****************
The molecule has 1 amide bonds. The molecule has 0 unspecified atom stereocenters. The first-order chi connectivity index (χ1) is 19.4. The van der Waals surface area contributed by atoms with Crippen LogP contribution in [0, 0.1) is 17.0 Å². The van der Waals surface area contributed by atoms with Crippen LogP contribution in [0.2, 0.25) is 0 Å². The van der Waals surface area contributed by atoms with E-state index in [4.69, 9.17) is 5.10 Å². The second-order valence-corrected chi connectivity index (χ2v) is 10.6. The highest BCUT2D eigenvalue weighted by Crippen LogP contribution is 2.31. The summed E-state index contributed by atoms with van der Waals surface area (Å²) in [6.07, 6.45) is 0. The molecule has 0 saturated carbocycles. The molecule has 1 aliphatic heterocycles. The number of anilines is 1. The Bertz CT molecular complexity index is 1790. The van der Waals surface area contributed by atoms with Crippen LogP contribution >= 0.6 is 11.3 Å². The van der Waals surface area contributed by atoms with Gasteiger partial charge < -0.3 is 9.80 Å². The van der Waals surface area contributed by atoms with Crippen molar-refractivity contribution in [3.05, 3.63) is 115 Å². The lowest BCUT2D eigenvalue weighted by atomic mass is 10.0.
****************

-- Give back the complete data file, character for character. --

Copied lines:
The molecule has 1 amide bonds. The molecule has 0 unspecified atom stereocenters. The first-order chi connectivity index (χ1) is 19.4. The van der Waals surface area contributed by atoms with Crippen LogP contribution in [0, 0.1) is 17.0 Å². The van der Waals surface area contributed by atoms with Crippen LogP contribution in [0.2, 0.25) is 0 Å². The van der Waals surface area contributed by atoms with E-state index in [4.69, 9.17) is 5.10 Å². The second-order valence-corrected chi connectivity index (χ2v) is 10.6. The highest BCUT2D eigenvalue weighted by Crippen LogP contribution is 2.31. The summed E-state index contributed by atoms with van der Waals surface area (Å²) in [6.07, 6.45) is 0. The molecule has 0 saturated carbocycles. The molecule has 1 aliphatic heterocycles. The number of anilines is 1. The Bertz CT molecular complexity index is 1790. The van der Waals surface area contributed by atoms with Crippen LogP contribution >= 0.6 is 11.3 Å². The van der Waals surface area contributed by atoms with Gasteiger partial charge < -0.3 is 9.80 Å². The van der Waals surface area contributed by atoms with Crippen molar-refractivity contribution in [3.05, 3.63) is 115 Å². The lowest BCUT2D eigenvalue weighted by atomic mass is 10.0.